Canes Look to Build on Early Success
CORAL GABLES, Fla. – The season opener, it turns out, was quite memorable for the Hurricanes.
They totaled 605 yards of offense, scored touchdowns on nine of their 10 red-zone opportunities, forced three key turnovers, and ultimately, started the year with a 70-13 win over Bethune-Cookman.
But as eye-popping as some of the numbers were, Miami’s coaches and players feel there’s still plenty of room for the 15th-ranked Hurricanes to grow.
That’s been their focus as they’ve prepared for Saturday’s noon matchup against Southern Mississippi at Hard Rock Stadium.
“It starts and ends with the way you practice and [your] conditioning,” said Hurricanes head coach Mario Cristobal, the two-time national champion former Miami offensive lineman who last week won his debut as his alma mater’s coach. “As you can tell, I want and need more out of the way we practice. We’re making progress, but it’s not enough.
“We’re going to demand more of ourselves and we’re going to teach. We’re going to keep coaching and teaching and learning, all of us together as a program. Keep elevating the things that we talked about because you have to practice it.”
Considering that Miami had a balanced offensive showing – rushing for 305 yards while passing for another 300 – that might seem a lot to ask, especially since no receiver dropped any of the passes thrown their way and four different ball carriers scored touchdowns.
But Miami offensive coordinator Josh Gattis said he felt the Hurricanes “left a lot of meat on the bone” and could have turned some of their gains into bigger plays, or even touchdowns.
That, not how well Miami played, was the focus of the offense’s first meeting after the win
“We’ve got to show up hungry and more eager to learn this week,” Gattis said. “That’s going to be the challenge, handling that success, but still keeping ourselves in a humble mindset; that we’re going to be a direct reflection of our process. If we focus on the process of winning each week, the results will come with it.”
For the Hurricanes’ offense, that’s going to mean handling an aggressive defense that likes to come after opposing quarterbacks hard.
Against Bethune-Cookman, neither quarterback Tyler Van Dyke nor Jake Garcia was sacked, a point of pride for Miami’s offensive linemen.
That group is intent on keeping that streak going against Southern Miss, knowing if it can do that, the Hurricanes will be in good position to remain undefeated early in the year.
“They’re going to blitz a lot, so we have to be able to pick those up,” said third-year redshirt freshman Jalen Rivers, who on Tuesday was named this week’s ACC Offensive Lineman of the Week. “We’ve got to be able to be disciplined and make sure we communicate as well. Without communication, we’ll probably kill our running back and quarterback. I feel like that’s the biggest thing going into this game.”
Miami’s offensive playmakers aren’t the only ones who’ve worked to improve this week.
While the Hurricanes held the Wildcats to just 13 points, Bethune-Cookman managed eight plays of at least 20 yards, including a 34-yard touchdown pass and a conversion on 3rd-and-23 that led to a field goal on the Wildcats’ opening drive.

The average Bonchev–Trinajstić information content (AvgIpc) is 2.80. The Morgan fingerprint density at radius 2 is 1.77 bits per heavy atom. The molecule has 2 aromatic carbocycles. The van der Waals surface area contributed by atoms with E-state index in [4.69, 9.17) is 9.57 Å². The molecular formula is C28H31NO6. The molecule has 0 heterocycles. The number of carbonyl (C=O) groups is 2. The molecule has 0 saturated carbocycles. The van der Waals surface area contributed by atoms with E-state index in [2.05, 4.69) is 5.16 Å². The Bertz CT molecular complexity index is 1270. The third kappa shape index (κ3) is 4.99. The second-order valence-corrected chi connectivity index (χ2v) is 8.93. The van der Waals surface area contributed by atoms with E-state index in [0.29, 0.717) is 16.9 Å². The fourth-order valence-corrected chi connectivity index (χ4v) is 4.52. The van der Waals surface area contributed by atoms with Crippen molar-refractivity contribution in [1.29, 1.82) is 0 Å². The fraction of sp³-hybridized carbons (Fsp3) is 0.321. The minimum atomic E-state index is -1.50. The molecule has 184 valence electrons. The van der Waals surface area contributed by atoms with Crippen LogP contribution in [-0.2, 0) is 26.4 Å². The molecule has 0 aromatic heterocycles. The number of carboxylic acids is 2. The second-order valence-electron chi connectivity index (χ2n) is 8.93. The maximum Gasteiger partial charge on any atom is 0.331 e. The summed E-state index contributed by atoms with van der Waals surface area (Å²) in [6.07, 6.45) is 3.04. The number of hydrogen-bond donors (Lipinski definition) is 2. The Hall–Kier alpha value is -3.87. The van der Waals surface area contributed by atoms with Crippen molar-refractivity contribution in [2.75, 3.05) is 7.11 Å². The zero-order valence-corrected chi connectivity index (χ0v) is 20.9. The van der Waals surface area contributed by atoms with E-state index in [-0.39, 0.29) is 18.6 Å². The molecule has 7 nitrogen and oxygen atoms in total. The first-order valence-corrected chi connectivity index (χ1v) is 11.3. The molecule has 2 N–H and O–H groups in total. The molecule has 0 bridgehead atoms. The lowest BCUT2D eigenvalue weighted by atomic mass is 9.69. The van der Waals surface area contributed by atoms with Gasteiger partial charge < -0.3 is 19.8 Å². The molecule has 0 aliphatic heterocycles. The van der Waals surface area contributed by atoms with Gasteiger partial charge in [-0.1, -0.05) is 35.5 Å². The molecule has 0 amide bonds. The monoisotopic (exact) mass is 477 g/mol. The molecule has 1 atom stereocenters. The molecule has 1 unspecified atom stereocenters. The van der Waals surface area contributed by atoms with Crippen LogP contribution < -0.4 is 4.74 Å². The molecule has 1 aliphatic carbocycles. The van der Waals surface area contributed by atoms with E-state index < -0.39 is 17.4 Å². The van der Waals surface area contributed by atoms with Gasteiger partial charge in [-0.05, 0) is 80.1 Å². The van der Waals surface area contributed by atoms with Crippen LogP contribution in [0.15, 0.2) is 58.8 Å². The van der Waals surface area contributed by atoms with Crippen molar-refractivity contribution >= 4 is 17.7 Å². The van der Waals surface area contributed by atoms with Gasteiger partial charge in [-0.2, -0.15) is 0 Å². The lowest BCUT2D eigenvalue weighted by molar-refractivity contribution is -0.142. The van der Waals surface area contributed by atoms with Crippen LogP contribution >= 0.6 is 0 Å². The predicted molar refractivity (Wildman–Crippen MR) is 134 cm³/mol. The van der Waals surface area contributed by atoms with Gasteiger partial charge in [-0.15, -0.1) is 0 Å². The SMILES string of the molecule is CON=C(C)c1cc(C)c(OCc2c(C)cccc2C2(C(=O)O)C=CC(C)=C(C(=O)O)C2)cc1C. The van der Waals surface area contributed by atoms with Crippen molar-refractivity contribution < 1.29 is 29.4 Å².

Miami’s defenders want to make sure numbers like those are limited this week and know they’ll face a challenge – and a somewhat familiar face – in the process.
Southern Miss running back Frank Gore Jr., the son of Hurricanes legend Frank Gore, rushed for 178 yards in the Golden Eagles’ four-overtime 29-27 loss to Liberty last week.
Only one running back in the nation, Illinois’ Charles Brown, rushed for more – and only by a yard.
There’s no doubt limiting Gore’s production will be a point of emphasis Saturday, especially since he’s a threat to not only run the ball, but to catch and throw it, too.
“The great ones…they see it. They feel it. They’re patient,” Cristobal said. “They know when to hit it, when to throttle. And they finish. They finish. He’s a contact-plus-two and three yards type of guy. First guy rarely brings him down. Very versatile. Obviously, they use him in all kinds of stuff, back in the wildcat, can chuck the ball around. He’s a good receiver as well. Really dangerous football player, really good football player.
“We all know who he reminds us of.”
For both Miami’s offense and defense, the season opener was a solid start.
But the goal now is continued improvement, to go 1-0 on a week-by-week basis. Correcting mistakes, no matter how insignificant they may seem, is the goal.
Doing that, Van Dyke said, will continue to help the Hurricanes become the championship-caliber team they believe they can be.
“Making sure every little detail is right, whether it’s blocking, steps, alignment. Had a few penalties on offense, just try to limit that,” the quarterback said. “The little things.”
Said Cristobal, “I can tell you the areas of focus, the ones that we mentioned on Saturday and the days following that…we need to be a better tackling team. We had made so much progress we felt this summer and in the springtime and in fall camp and in our scrimmages. And then it showed up in spurts on Saturday…That’s got to show up. Communication’s got to show up. Technique in the secondary’s got to show up. Finishing drives. We finished drives on offense, but we left some big, explosive plays on the table by not finishing downfield, upfront, and on the perimeter.”